The die casting process has been researched and systematically quantified in the last few years.If we talk about, die-cast design — it is 80% science and 20% art. The designers have an added responsibility for optimizing the costs and performance equation of a new or redesigned product.
There are a lot of different aspects to consider in the custom die casting design process.
So, how can you ensure that the product design process warrants both aesthetic and mechanical requirements?
Here in this article, we discuss some of the critical design decision steps in the die casting process that help you in long-term product planning.
Coordinating Material Properties
The material used in die casting is precisely formulated — offer the mechanical properties of medium-strength metals. The engineers make sure that they’re strong and rigid before they can be employed in the die casting process.
Designing for proper strength in a product depends on two factors: the strength of the material selected, and the configuration required for the part. Die casting alloys offer a wide range of cast material strengths. The designer can also develop sufficient strength in critical features by providing adequate wall thickness.
If you require additional strength, you can reinforce features such as ribs, flanges or locally thicken sections for accurate computation and precise castings. The product designer can also create incredibly intricate contours, and if strength is not a crucial requirement, you can produce rigid components with ultra-thin walls.
Optimizing Cast Features
The features required in a cast part determine the complexity of the design process — also, the simpler the part, the lower the cost of the die casting tool.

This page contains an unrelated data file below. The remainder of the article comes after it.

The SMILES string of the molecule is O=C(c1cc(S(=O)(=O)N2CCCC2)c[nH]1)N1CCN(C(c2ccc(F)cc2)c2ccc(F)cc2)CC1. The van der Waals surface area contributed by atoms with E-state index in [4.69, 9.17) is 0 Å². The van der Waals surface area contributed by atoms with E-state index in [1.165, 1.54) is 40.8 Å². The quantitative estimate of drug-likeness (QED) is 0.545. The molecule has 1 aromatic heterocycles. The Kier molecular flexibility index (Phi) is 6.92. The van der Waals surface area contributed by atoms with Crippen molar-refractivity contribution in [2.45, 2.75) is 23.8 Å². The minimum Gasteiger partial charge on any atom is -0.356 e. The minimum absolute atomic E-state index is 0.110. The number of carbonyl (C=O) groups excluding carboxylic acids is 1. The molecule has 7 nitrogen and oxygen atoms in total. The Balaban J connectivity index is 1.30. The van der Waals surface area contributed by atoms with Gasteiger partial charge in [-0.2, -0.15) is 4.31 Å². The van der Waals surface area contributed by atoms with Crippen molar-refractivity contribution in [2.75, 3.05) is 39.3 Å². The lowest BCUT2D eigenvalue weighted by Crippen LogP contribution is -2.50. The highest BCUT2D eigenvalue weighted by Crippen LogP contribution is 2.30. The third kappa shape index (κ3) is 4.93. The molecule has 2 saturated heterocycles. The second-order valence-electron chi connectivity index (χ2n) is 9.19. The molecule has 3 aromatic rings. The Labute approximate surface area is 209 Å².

Different factors influence castability and die costs. Are wall thicknesses as well as the ribs constant, or do they vary greatly? Will any thin channels on the design create thin standing slivers of steel on the die?
You must understand the specifications in detail for the proper design — whether production tooling, pressure tightness, secondary machining and surface. Customers should be prepared to discuss some questions at the earliest planning meetings. Like, the areas of the casting — are they subject to machining. The die can be designed to reduce to an absolute minimum the presence of porosity in those areas. Next, the cosmetic surface requirements for the casting — does it requires special finishing of the cavities of the die?
Minimizing Part Porosity
In die casting, the high metal velocities and pressures that are used to achieve the fine product detail, cosmetic surfaces and high cycle rates —result in some internal porosity.
You can minimize porosity with early planning in the design of the die-cast part. If porosity in specific areas can impact product function, it should be clearly outlined before die design and construction begins. Also, zero porosity is virtually impossible to achieve.
You can reduce potential porosity problems by acceptable modifications in part designs. The engineers can utilize mold flow simulation, optimized gating and overflow design, die design, and sophisticated process control to limit porosity to non-critical areas of the part.
Planning Post-Cast Machining
With machining, a minimum amount of material is removed to avoid penetrating the less dense portion below the “skin.” Provide an allowance to ensure clean-up for both the machining variables and the casting variables.
You should discuss all secondary machining requirements with your die-casting provider before die design. If consultation occurs early in the design of the part itself, the engineers can minimize the effect of tolerance accumulation and unnecessary machining.
You can go through a combination of minor part design revisions and special considerations in the design of the die. Some customers contract Simalex to perform secondary machining after die casting and deliver the part to size — here, lesser dimensional tolerances are possible.
At Simalex, our engineering staff are available to make your early design decisions the correct ones for product success. Companies like John Deere and Parker Hannifin request our Engineering team to sit with their designers and engineers regularly to give them ongoing feedback on new products and redesigns.
If you need any help with your die casting design, please contact our team.
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